You're misguided if you think wrapping yourself in the self-satisfied flag of "do-gooder" and shouting loudly at people to join you is going to have any meaningful impact.
Americans love to fool themselves into these naive, moralistic tirades that lead nowhere. Take the issue of teen pregnancy, for example.
For decades, the American approach was to wag their fingers at teenagers and tell them to not have sex (similar to how we currently wag our fingers at the developing world and their use of oil). Meanwhile, in Northern Europe, they focused on making contraception widely available for teen girls via state run healthcare programs.
Fast forward 50 years and the US has 6X as many teen pregnancies per capita as a country like the Netherlands. Ignoring human nature and focusing on moral appeals doesn't work for sex, and it won't work for consumption either:
If India and China will not join you every sacrifice you did was essentially worthless
Reducing is strategic. Efficiency, such as bio-degradable straws and most newer technologies like you described, is tactical.
I covered this in part in my podcast "episode 183: Reusing and recycling are tactical. Reducing is strategic": https://shows.pippa.io/leadership-and-the-environment/episod....
I'm sorry you think reduction is misguided. Your appeal to human nature opposes hundreds of thousands of years of human history before the past few thousand.
Is it possible the reason humans in the past didn't consume as much, was simply because they lacked the technology to allow them to?
If you gave a human from 10,000 B.C. a private jet, while also telling him that jet is bad for the environment, that human would still be flying all over the globe in an instant.
I don't think humans were somehow more morally conscientious in the past. And I'm not sure we should be aiming to head back to those "glory days" of 20 year lifespans and terrible infant mortality rates.
There is no lack of incentive for this to be invented. The global airline industry is approaching 1 trillion USD in revenue. Climate concerns are not the thing that will provoke innovation here.
Besides, "fly less" is infinitely more tangible. When you become aware that skipping one intercontinental plane (round)trip has the same positive CO2 impact as going from moderate meat consumption to veganism for one year (!) you might weigh your travel options differently. I know I do.
That isn't remotely true. The best pianists in the world who play at Carnegie Hall, true virtuosi, are far beyond attributing their skill to scales. Scales are mainly used by great pianists within the context of your work on specific pieces, as that is where pianists will be judged. Why waste time on all 24 scales for an hour? That's terribly inefficient practice.
For instance, Ballade No 1 by Chopin: you need to practice scales for the coda only, but there are 30-40 other passages that are just as important. You'd be wasting your time to practice scales in other keys and not practicing those challenge moments, as no one cares if you can do scales in E major when those scales are adjacent to the G minor tonality. When I learned that piece, I practiced the two scalar passages maybe 1% of my work on the whole piece.
A more apt analogy would be: if we wean ourselves off of single-use straws, beginning piano students can wean themselves off of pneumonic devices for remembering note names. It's just the very basics of decarbonization/piano playing, and so so much more has to be done in both cases.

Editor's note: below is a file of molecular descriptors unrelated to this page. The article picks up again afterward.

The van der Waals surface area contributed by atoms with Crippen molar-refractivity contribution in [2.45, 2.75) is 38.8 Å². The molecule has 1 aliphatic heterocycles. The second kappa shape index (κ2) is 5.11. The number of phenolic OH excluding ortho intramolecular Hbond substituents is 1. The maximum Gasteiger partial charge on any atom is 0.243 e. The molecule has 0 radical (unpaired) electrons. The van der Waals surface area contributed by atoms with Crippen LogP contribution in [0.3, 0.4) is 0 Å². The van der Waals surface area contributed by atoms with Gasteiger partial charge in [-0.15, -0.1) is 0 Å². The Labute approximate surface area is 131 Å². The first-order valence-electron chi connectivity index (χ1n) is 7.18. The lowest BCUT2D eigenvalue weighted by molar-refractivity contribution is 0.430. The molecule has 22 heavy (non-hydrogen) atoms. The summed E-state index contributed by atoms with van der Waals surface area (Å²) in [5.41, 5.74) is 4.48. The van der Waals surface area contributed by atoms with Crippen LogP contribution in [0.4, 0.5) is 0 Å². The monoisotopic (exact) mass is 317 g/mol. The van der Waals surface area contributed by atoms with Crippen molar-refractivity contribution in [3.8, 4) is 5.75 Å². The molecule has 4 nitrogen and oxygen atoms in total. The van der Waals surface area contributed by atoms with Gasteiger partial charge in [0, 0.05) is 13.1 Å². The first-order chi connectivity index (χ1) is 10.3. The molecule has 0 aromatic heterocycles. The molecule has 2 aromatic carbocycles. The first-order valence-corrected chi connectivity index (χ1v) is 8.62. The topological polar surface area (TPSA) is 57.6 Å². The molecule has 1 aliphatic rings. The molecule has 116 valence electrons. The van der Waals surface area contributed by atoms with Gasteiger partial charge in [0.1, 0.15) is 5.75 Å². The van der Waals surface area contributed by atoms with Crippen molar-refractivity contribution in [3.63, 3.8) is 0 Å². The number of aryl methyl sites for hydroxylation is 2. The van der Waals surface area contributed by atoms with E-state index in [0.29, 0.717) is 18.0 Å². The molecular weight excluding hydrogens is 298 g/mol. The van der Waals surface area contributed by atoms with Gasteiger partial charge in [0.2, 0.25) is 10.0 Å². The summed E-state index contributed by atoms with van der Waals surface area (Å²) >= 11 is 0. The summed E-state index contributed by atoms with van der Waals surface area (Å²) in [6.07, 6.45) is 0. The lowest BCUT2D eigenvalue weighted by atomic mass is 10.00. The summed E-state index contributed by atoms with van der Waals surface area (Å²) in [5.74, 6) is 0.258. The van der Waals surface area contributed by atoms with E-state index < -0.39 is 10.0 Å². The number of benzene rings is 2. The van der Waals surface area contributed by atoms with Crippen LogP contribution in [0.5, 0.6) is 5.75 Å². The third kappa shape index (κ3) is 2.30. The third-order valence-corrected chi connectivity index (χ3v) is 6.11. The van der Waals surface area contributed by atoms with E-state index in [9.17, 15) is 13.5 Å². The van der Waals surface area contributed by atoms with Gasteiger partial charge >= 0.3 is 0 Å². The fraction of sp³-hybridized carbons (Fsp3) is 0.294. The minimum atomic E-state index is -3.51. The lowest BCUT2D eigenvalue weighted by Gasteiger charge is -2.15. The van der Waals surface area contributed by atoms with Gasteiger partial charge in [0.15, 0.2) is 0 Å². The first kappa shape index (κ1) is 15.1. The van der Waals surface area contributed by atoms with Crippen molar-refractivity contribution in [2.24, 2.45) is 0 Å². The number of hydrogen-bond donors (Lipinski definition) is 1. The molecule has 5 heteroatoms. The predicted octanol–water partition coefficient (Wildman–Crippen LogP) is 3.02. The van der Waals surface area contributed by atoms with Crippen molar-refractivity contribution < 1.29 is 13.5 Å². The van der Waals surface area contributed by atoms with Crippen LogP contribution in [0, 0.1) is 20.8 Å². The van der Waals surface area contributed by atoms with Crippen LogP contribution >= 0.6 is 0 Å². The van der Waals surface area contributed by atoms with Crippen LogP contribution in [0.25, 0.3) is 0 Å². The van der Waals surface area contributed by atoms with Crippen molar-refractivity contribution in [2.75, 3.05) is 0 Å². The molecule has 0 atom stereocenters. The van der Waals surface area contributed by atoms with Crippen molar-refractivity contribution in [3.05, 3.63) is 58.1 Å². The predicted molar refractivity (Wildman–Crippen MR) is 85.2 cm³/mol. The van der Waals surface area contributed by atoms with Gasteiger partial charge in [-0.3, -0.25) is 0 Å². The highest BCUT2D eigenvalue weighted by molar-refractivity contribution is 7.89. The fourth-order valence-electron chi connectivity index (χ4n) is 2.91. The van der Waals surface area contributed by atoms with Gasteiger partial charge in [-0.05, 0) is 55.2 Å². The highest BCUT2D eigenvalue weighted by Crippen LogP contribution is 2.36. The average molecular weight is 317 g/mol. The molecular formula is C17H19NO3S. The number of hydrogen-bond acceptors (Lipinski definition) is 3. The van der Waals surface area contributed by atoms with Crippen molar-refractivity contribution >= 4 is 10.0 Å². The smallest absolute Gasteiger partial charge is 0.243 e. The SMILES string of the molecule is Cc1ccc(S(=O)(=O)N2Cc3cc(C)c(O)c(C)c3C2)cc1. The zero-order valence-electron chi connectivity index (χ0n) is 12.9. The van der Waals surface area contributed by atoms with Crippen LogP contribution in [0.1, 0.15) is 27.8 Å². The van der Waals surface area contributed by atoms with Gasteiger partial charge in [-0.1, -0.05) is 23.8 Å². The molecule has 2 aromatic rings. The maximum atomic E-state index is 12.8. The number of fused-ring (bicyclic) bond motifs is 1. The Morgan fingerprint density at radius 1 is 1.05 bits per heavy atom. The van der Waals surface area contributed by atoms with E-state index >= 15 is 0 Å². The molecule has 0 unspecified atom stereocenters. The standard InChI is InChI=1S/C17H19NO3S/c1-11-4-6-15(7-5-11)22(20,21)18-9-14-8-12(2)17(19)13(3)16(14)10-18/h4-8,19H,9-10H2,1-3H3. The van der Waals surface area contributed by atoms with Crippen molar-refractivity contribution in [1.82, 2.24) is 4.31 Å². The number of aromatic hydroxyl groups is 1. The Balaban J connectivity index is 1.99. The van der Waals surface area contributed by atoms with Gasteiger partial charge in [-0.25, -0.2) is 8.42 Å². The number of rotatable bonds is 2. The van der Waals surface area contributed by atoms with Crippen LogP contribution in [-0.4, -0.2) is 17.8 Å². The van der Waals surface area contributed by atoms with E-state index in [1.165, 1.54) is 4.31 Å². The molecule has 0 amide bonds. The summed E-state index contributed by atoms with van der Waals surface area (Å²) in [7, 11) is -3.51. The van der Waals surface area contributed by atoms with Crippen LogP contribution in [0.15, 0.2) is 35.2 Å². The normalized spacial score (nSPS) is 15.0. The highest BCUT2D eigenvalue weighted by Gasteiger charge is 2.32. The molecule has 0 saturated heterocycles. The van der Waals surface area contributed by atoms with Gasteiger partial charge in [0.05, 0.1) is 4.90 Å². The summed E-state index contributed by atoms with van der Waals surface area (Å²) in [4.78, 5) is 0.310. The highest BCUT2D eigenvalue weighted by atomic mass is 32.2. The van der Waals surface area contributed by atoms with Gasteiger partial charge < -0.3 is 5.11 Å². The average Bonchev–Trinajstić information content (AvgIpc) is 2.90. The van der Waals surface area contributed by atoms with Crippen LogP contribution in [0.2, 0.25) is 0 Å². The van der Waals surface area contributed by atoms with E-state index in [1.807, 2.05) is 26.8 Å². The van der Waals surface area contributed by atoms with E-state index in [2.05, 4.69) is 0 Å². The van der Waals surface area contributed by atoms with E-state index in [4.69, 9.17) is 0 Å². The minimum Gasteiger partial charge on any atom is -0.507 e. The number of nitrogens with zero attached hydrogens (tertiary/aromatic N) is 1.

So, no, getting to the tip-top level of decarbonization doesn't rely on not using straws, just like Carnegie Hall doesn't rely on scales. This is a classic example of focusing on very miniscule lifestyle changes, when climate change/environmentalism is about huge, broad stroke issues first and foremost.
Ehh, not much point in doing this without also tossing some execs in prison. People won’t see the justice in it otherwise and it will continue to fail catastrophically.
Reducing straws won’t “save the planet” on its own. We will improve the planet by doing multiple things.
Reducing plastic use (less packaging, fewer straws, reusable shopping bags) all play a role in a much bigger effort.
My front yard disagrees. It's adjacent to a somewhat busy road, and straws are part of the debris I have to routinely clean up (along with various wrappers and cigarette butts).
I assume this cleaning includes putting them in your trash and the city taking them to a landfill?
It's obviously not the best path, but cities (by necessity) generally do a good job cleaning up the trash that gets scattered around.
Bigger issue is non-urbanized areas where there isn't the density/wealth to clean up litter.
 The collection of people and institutions, not just the government.
People litter. Cigarette butts, straws, plastic bottles, etc. all very regularly and easily wind up in the ocean with an assist of a slight breeze.
(I would distinguish public trashcans like this from e.g. commercial trashcans for the use of customers of private businesses. First, they should never fill over halfway. Second, the whole thing should be kept clean. Anything else is a failure of management.)
And of course, all the other parts of the road that don't happen to run up to a yard are not really groomed, so all that debris is flushed into the waterways.
How do you think they generate statistics for this kind of thing? They don't count everything, they take samples and infer from that.
It's far more likely that I live in a stray straw accumulation zone than straws are uniformly distributed over the entire city's gardens by some method.
Considering that a lot of land in a city isnt your garden/house (shops, offices, parks), I would suggest that that would tend to balance out the risk of this being a SAZ.
I take your point that this is a data point of one. But if I found one straw in my garden, it is astoundingly unlikely that is the only wild straw in my city. I wouldn't start putting a figure on it from that, but it does suggest the lower bound is much higher than one.